My parents were both English teachers, and I’ve always been interesting in writing. There were always a lot of books around and a lot of discussions of plays, movies, literature, music. There was a great premium put on the arts, and especially the written word. I remember crawling up into my mom’s desk chair and typing out some letters on her typewriter as soon as I could walk.

Did you ever expect to write professionally?

No, I don’t think so. I saw my dad play Atticus Finch onstage in “To Kill a Mockingbird” when I was probably 10 years old, and it made a big impression on me. I started acting as a teenager, and several years later, I moved to Chicago and fell in love with the theater here. I realized I had a lot of down time as an actor, so I started writing stuff for the stage as well. We have a very vibrant storefront theater scene here, and if you write a spare play, a small cast play, you can get most plays produced. So it’s a great town to be a young playwright in, and I started writing specifically for the theater in my mid-20s. I’ve always kept writing and acting as parallel careers.

Playwright Tracy Letts, photographed by the reflecting pool of the Mark Taper Forum in downtown L.A.
Playwright Tracy Letts, photographed by the reflecting pool of the Mark Taper Forum in downtown L.A. (Mel Melcon / Los Angeles Times)

How do the writing and acting feed off each other?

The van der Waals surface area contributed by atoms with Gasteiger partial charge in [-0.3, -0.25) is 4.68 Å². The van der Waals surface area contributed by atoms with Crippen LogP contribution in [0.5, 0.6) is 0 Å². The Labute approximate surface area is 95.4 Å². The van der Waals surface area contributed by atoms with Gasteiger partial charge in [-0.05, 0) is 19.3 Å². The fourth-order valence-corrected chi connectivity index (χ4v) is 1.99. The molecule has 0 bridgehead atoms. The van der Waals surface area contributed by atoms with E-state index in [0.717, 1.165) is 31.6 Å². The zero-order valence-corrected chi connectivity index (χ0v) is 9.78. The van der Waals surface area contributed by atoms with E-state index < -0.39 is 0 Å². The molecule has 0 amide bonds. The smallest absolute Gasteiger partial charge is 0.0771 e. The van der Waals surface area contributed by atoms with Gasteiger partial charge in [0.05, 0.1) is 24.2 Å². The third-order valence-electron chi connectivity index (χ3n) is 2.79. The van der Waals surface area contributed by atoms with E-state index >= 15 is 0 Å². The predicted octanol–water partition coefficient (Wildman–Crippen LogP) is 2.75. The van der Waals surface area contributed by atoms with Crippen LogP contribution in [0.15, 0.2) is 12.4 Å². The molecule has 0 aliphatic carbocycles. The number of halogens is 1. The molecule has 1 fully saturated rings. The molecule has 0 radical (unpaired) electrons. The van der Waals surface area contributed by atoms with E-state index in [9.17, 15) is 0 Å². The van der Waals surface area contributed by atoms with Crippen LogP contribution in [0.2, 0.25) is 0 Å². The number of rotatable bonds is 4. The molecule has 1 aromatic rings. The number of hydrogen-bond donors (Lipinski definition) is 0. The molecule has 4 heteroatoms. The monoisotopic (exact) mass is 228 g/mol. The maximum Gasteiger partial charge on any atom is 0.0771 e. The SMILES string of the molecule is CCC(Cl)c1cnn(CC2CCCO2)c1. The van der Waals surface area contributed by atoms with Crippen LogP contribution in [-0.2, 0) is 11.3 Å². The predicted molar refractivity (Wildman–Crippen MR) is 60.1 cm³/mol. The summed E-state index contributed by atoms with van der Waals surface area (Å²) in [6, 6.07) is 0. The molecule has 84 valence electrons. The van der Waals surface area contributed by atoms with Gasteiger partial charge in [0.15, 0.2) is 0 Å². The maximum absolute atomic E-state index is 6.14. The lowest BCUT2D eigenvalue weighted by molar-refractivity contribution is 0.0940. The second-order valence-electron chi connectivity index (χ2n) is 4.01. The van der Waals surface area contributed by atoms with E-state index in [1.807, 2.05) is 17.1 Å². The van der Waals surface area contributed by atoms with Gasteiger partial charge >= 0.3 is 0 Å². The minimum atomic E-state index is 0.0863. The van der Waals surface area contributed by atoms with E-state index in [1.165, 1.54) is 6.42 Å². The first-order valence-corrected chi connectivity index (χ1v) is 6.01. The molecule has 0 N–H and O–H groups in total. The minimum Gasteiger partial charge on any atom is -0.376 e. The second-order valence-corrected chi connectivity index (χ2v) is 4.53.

They use some of the same skills: powers of observation, mimicry, sense of humor, deciding the best way to tell the story. I think the work I do as an actor helps me write good roles for actors. I know the things that actors want and respond to. And when I get up onstage to act, I think about the times actors have driven me crazy when they’re acting my writing, so hopefully it’s made me better as a writer.

I don’t think I would be as good at either job if I were trying to do them both at the same time. I would certainly be too be self-conscious. I would feel like a show off. I wouldn’t enjoy that.

You’ve referred to acting as an extrovert’s pastime and writing as an introvert’s pastime. Can you elaborate?

When I started acting, I think one of the things that appealed to me was that it was a way to get some positive strokes and attention, and it certainly appealed to a more extroverted, social side of me. But it’s not really who I am. I’m a pretty shy person. And as the years have gone on, I love the craft of acting, but I don’t love the social side of it. I tend to be more quiet and introspective than that. I really enjoy the time in my office by myself, reading a book, reading the newspaper.

What are you looking for when you write a play?

A good dramatic situation, interesting characters, a few laughs. Entertaining first and foremost. I feel it’s only right to try to entertain the audience. Hopefully, there’s also a little something for people to think about, chew on or argue about — some meat on the bones.